Gartner’s definition is a bit too rigid to describe how the term two tiered ERP tends to be used, and it also does not explain how the strategy differs from single instance ERP – where the entire entity is migrated to a single – typically tier 1 ERP system. In fact, this is rarely discussed in print, because most of the entities that write on ERP have for years been proposing that companies follow a single instance ERP strategy. Two-tiered ERP is the first public admission by ERP companies that a multi-ERP environment can be beneficial. Since the beginning of ERP in the 1980’s the consistent approach by large ERP software vendors has been to nudge their customers in the direction of centralizing their businesses to a single ERP system. However a broad scale transition to single instance ERP never occurred except for exceptions and for smaller companies, and there are a number of reasons, why, which are explained in detail in the SCM Focus Press book The Real Story Behind Two Tiered ERP. Two-tiered ERP is an important concept, but not for a reason that many people exposed to the concept realize. It is important because two-tiered ERP represents one of the first cracks in the façade of single instance ERP. ERP has nowhere near achieved the objectives that it was predicted to achieve and many of the ERP systems have aged quite badly. ERP is on its way to being “just another system,” instead of the centerpiece of the solution architecture and overpaying for ERP is now one of the least effective uses of IT budgets. Important points regarding two-tiered ERP are the following:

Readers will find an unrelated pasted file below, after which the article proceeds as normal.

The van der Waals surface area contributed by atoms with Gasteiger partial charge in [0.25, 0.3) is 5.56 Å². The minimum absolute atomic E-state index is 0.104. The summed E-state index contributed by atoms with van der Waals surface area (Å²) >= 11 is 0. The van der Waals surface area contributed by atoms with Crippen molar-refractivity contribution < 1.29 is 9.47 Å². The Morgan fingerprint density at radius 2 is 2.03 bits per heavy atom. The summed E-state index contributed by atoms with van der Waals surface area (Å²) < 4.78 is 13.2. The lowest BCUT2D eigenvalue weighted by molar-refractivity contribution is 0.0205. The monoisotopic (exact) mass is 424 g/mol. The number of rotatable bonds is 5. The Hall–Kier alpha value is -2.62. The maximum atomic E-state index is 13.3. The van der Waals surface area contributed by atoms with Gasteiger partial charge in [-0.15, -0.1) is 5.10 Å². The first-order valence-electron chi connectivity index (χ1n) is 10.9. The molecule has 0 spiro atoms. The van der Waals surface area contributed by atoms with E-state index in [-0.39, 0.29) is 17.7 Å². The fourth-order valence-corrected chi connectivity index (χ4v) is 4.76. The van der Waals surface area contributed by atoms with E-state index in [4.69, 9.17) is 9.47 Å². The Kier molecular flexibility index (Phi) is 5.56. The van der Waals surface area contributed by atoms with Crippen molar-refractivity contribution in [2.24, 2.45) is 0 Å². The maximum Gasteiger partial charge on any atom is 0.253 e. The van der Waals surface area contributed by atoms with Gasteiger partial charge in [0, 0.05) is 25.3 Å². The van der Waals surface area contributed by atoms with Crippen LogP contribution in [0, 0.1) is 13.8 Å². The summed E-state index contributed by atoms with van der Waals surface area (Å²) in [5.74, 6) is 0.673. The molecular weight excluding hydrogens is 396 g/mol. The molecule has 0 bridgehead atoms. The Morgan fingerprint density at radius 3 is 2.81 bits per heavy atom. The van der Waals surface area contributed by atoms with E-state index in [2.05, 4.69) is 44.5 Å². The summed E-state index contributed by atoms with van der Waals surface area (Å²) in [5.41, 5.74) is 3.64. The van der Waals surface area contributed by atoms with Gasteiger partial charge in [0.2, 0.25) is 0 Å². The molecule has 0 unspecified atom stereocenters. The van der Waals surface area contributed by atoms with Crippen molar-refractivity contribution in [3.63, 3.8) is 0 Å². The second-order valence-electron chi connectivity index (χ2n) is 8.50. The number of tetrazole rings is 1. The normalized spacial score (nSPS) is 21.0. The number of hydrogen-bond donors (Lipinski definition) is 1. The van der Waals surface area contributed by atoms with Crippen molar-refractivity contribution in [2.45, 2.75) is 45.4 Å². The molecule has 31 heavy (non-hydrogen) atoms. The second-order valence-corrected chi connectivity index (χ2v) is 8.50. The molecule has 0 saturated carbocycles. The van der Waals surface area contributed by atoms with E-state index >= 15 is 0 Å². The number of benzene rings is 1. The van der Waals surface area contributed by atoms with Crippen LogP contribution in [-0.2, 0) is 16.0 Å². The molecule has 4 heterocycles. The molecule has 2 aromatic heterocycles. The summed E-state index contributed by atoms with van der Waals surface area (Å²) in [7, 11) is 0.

1. Financial Bias: Most the entities that propose the two-tiered ERP have a financial bias. They tend to be tier 2 or tier ERP vendors that are trying to sell their software by any means necessary, and tier 1 vendors that are attempting to answer the logic for two tiered ERP by recommending that their ERP applications (either tier 1 or tier 2, as both SAP and Oracle have tier 2 ERP applications in addition to tier 1 ERP applications) by proposing that two-tiered ERP is a “fine idea,” as long as it means using their applications.